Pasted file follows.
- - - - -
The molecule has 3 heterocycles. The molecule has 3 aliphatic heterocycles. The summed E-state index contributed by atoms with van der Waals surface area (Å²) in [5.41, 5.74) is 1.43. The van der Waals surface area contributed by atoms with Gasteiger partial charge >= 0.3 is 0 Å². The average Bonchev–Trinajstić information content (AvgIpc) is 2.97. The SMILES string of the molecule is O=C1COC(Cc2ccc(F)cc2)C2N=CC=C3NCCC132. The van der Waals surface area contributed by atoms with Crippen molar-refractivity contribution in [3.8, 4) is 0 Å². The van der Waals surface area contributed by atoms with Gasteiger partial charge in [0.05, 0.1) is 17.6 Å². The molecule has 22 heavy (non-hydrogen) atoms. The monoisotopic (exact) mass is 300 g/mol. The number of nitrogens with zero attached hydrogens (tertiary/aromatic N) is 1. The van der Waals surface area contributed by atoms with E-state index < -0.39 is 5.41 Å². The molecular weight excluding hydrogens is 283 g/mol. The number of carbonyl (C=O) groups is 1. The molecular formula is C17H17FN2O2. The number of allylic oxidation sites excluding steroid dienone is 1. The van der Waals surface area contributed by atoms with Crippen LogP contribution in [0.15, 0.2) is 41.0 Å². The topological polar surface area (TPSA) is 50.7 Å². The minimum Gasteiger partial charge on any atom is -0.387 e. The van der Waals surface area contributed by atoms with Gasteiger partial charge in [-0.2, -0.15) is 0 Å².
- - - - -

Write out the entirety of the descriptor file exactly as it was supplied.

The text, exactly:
The molecule has 3 heterocycles. The molecule has 3 aliphatic heterocycles. The summed E-state index contributed by atoms with van der Waals surface area (Å²) in [5.41, 5.74) is 1.43. The van der Waals surface area contributed by atoms with Gasteiger partial charge >= 0.3 is 0 Å². The average Bonchev–Trinajstić information content (AvgIpc) is 2.97. The SMILES string of the molecule is O=C1COC(Cc2ccc(F)cc2)C2N=CC=C3NCCC132. The van der Waals surface area contributed by atoms with Crippen molar-refractivity contribution in [3.8, 4) is 0 Å². The van der Waals surface area contributed by atoms with Gasteiger partial charge in [0.05, 0.1) is 17.6 Å². The molecule has 22 heavy (non-hydrogen) atoms. The monoisotopic (exact) mass is 300 g/mol. The number of nitrogens with zero attached hydrogens (tertiary/aromatic N) is 1. The van der Waals surface area contributed by atoms with E-state index < -0.39 is 5.41 Å². The molecular weight excluding hydrogens is 283 g/mol. The number of carbonyl (C=O) groups is 1. The molecular formula is C17H17FN2O2. The number of allylic oxidation sites excluding steroid dienone is 1. The van der Waals surface area contributed by atoms with Crippen LogP contribution in [0.15, 0.2) is 41.0 Å². The topological polar surface area (TPSA) is 50.7 Å². The minimum Gasteiger partial charge on any atom is -0.387 e. The van der Waals surface area contributed by atoms with Gasteiger partial charge in [-0.2, -0.15) is 0 Å².